107. Telegram From the Embassy in Iran to the Department of State1
Regarding (B), we were both of opinion that at present it did not (rpt not) seem likely any alternatives to Mosadeq could be brought into power except perhaps by military coup d’état; that we knew of no (rpt no) outstanding military leaders with ability who had strength, standing or intelligence necessary for assuring success of coup d’état, and for governing Iran in case such coup d’état shld be successful; that army officers who seemed to be best fitted for leadership in effecting coup d’état were General Zahedi and General Hedjazi; that these two Generals differed to extent in their political views since Zahedi sympathized with moderates of National Front whereas Hedjazi would probably be primarily interested in setting up strong government which would strengthen hand of Shah and exterminate Communists (US impression of Zahedi is that he has rather weak character—British impression seems somewhat more favorable).
Regarding (C) coup d’état, to be successful, would have to be carried out and executed entirely by Iranian military in name of Shah without knowledge of Shah since Shah would probably not (rpt not) have stamina to see it through and might at certain stage weaken and denounce leaders; it would probably be necessary for at least commander of army division stationed in Tehran to be fellow conspirator and probably at some point commander of Shah’s bodyguard; it is believed that if army could gain complete control of Tehran and conspirators, in name of Shah, could appoint new chief of staff, most of provinces, except possibly Khuzistan, would recognize new government. Qashqai tribes might cause difficulty. (Such information as has come to us causes us believe trouble from Qashqais might be greater than British seem to think.)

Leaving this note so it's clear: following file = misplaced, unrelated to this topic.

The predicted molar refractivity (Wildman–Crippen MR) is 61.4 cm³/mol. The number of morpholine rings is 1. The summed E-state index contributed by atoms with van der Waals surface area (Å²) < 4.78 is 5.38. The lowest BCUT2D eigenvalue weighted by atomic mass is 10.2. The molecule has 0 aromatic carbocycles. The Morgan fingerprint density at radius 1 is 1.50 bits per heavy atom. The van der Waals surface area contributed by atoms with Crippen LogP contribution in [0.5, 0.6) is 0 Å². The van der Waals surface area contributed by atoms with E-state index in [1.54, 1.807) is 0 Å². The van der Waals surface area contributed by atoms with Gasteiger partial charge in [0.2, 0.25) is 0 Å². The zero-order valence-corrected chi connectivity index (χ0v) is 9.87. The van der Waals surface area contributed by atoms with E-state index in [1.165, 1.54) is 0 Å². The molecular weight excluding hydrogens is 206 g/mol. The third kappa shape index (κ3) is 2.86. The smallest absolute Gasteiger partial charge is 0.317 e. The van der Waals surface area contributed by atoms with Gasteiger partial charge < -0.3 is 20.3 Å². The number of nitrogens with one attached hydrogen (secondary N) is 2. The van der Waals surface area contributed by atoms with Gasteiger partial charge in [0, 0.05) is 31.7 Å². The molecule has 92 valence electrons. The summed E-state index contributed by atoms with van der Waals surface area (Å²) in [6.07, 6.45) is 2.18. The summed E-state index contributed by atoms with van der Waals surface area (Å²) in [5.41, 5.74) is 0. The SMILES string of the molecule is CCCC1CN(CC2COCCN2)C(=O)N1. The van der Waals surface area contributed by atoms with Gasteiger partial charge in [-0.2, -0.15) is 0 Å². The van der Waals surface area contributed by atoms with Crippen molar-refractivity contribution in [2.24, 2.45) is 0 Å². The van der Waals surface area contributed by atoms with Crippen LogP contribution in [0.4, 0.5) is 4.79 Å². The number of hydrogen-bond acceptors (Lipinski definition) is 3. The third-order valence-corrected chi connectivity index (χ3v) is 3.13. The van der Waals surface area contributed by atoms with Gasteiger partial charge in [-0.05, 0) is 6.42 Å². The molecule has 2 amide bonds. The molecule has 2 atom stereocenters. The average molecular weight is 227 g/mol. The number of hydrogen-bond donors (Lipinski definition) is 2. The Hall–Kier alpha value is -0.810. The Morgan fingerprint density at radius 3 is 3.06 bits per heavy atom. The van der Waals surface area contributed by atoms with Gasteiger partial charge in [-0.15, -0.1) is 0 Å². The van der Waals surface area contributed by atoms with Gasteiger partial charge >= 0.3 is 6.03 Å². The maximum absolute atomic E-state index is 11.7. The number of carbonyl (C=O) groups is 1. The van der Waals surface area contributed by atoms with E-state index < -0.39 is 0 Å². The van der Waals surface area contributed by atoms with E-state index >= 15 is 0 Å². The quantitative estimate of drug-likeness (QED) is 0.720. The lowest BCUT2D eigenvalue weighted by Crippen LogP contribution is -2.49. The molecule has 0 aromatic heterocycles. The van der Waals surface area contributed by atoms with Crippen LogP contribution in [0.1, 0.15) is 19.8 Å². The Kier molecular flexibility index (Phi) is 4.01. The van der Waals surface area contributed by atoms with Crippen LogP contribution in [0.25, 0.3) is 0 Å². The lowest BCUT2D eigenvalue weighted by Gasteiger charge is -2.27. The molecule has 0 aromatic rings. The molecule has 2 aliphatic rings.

Regarding (D) both Middleton and I agreed that neither British nor American Governments should undertake to encourage or support [Page 306] coup d’état and that our two Embassies should not (rpt not) become involved in any way.
We should also bear in mind that successful coup d’état almost certain result in Tudeh gaining control of national movement. Military dictatorship might therefore encounter increasing difficulties in controlling country and in carrying out constructive program.
- Source: National Archives, RG 59, Central Files 1950–1954, 788.13/7–3152. Top Secret; Security Information; NIACT. Repeated to London. Received at 11:55 a.m. Printed with redactions in Foreign Relations, 1952–1954, vol. X, Iran, 1951–1954, pp. 427–428 (Document 192).↩
- Document 103.↩
- Reference is to telegram 480 from Tehran, printed in Foreign Relations, 1952–1954, vol. X, Iran, 1951–1954, pp. 425–426 (Document 191).↩